"You never see animals going through the absurd and often horrible fooleries of magic and religion. Dogs do not ritually urinate in the hope of persuading heaven to do the same and send down rain. Asses do not bray a liturgy to cloudless skies. Nor do cats attempt, by abstinence from cat's meat, to wheedle the feline spirits into benevolence. Only man behaves with such gratuitous folly. It is the price he has to pay for being intelligent but not, as yet, quite intelligent enough."
- Aldous Huxley
This Chinese man in Phuket with two guns bored through his cheeks is following a tradition that says abstinence and body piercing in the ninth lunar month of the Chinese calendar brings good health and peace of mind.
Why has he used two guns and not, say, spiky feathers? How can an instrument of violence bring peace?
Huxley didn't know about "performance art". :)ReplyDelete
>>Why has he used two guns and not, say, spiky feathers? How can an instrument of violence bring peace?<<
Near as I can tell, his fingers are off the triggers and thumbs are off the hammers, perhaps thus symbolizing peace -- or "peace of mind," at least, as the guns (.357 magnums or .44 cals, it appears; either of which gives a helluva kick) won't be discharging. That he employs *two* guns may suggest a second opinion, thus symbolizing "good health"?
I suppose you are suggesting two negatives make a positive. But one finger is close to the trigger. 'Peace of mind' would be possible if it is decimation of the demon, as it were.
I like you suggestion that two could denote a second opinion, to ensure good health. But what if the second opinion confirms the first, which might be negative, since both guns are similar?
That is one disturbing picture. How was this even accomplished, by surgery? Good question, how can this achieve piece, may be by fixing it to his face such that it is hard to shoot at anyone. In this position shooting would hurt him more than anyone else, what with the ricochet and all that. Attaching them to the hand would signify that he is ready to shoot at others.ReplyDelete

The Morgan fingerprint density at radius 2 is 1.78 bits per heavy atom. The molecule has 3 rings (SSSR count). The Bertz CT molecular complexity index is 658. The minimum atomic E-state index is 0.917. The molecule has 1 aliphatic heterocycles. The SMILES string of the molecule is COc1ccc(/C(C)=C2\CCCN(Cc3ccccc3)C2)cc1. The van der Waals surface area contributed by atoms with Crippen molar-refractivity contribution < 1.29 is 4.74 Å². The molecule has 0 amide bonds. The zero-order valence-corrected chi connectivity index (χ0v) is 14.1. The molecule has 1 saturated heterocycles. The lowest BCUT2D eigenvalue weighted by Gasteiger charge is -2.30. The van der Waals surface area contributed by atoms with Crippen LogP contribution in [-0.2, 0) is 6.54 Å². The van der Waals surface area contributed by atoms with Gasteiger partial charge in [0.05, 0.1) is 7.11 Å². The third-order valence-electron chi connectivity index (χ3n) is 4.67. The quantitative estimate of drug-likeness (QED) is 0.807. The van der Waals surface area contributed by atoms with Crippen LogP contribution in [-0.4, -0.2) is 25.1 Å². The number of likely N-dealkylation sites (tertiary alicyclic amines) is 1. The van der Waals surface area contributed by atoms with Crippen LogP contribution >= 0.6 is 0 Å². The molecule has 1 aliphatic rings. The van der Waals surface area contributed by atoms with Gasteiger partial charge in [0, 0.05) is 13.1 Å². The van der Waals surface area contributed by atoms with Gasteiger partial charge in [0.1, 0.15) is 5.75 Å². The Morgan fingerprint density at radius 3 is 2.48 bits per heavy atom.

Like you, I too was disturbed by the picture. I have attempted some analysis while responding to Mstaab.
You are right that he is hurting himself, which is in keeping with the period of abstinence. But I don't see self destruction as the same.
Different cultures have such rituals to convey penance.
It makes more sense to speak out against guns to promote peace, but that would not be ritualistic or symbolic.
I hadn't consciously suggested two negatives make a positive; but now that you mention it, crossed pistols, crossed spears, crossed swords, etc. generally indicate such weaponry in repose -- sort of 'retired' from the field, if you will. As opposed to the 'negative' connotation in active employment, the negatives thus become positive when sort of 'passively' portrayed? And indeed doubly (does that turn it back to a negative?), the gentleman from Phuket appears to have 'sheathed' or 'holstered' his weapons. What's more, in that the business ends of these weapons extend from his mouth, is there room to find some suggestion that he has exchanged his bullets for words? Or is it simply that he has bullets to back his words, so to speak?
In heraldry, apparently, crossed weapons denote a devotion to honour and chivalric service.
>>'Peace of mind' would be possible if it is decimation of the demon, as it were.<<
I can see that. The barrels extending to either side of his head give some suggestion of 'horns' or indeed 'tusks' -- the weapons of beasts -- but in such a configuration it's not certain if the demon to be decimated belongs to him or some other.
That said, however, you subsequently note in reply to Sai that, "Different cultures have such rituals to convey penance." Perhaps then your reference to the "decimation of the demon" refers to the sort of fish-like 'gills' he would have had to have -- likely painfully -- opened just behind his jaw-line to accomodate the pistol barrels -- the imposition of such pain (and, perhaps, such self-disfigurement) paralleling a sort of literal 'mortification of the flesh' as was/is practiced among certain of religious following -- occidental *and* oriental?
>>I like you suggestion that two could denote a second opinion, to ensure good health. But what if the second opinion confirms the first, which might be negative, since both guns are similar?<<
Well . . . my comment relative to a "second opinion" was more tongue-in-cheek (or perhaps pistols-in-cheek) directed at certain practitioners of the medical arts. :)
I alluded to the two negatives more generally.
What's more, in that the business ends of these weapons extend from his mouth, is there room to find some suggestion that he has exchanged his bullets for words? Or is it simply that he has bullets to back his words, so to speak?
Or words muffled. The voiceless. Or, bullets talk.
The chivalry you talk about perhaps would not apply here, for it appears to be for a specific purpose of penitence. Is honour about such penitence?
The demon decimated could be his own or another’s. But the peace of mind would remain!
The 'mortification of the flesh' can also result in some sort of ‘peace’, a numbing.
Of course, we are seeing more. Our second opinion, so to speak :)